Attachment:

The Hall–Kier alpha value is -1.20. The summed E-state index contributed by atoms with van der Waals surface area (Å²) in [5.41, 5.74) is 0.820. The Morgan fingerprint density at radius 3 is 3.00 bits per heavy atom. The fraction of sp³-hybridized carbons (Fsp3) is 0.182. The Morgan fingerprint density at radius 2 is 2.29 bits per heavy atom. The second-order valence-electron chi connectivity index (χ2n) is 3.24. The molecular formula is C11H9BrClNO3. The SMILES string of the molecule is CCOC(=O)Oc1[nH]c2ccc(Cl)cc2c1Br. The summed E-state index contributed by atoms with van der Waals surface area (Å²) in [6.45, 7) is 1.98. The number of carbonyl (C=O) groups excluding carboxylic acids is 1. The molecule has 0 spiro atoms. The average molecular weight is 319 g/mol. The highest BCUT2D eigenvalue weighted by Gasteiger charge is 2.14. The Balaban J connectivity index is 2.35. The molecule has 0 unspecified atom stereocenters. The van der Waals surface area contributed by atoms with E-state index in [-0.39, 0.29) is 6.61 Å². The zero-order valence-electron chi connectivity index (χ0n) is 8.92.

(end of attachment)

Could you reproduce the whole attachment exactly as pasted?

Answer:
The Hall–Kier alpha value is -1.20. The summed E-state index contributed by atoms with van der Waals surface area (Å²) in [5.41, 5.74) is 0.820. The Morgan fingerprint density at radius 3 is 3.00 bits per heavy atom. The fraction of sp³-hybridized carbons (Fsp3) is 0.182. The Morgan fingerprint density at radius 2 is 2.29 bits per heavy atom. The second-order valence-electron chi connectivity index (χ2n) is 3.24. The molecular formula is C11H9BrClNO3. The SMILES string of the molecule is CCOC(=O)Oc1[nH]c2ccc(Cl)cc2c1Br. The summed E-state index contributed by atoms with van der Waals surface area (Å²) in [6.45, 7) is 1.98. The number of carbonyl (C=O) groups excluding carboxylic acids is 1. The molecule has 0 spiro atoms. The average molecular weight is 319 g/mol. The highest BCUT2D eigenvalue weighted by Gasteiger charge is 2.14. The Balaban J connectivity index is 2.35. The molecule has 0 unspecified atom stereocenters. The van der Waals surface area contributed by atoms with E-state index in [-0.39, 0.29) is 6.61 Å². The zero-order valence-electron chi connectivity index (χ0n) is 8.92.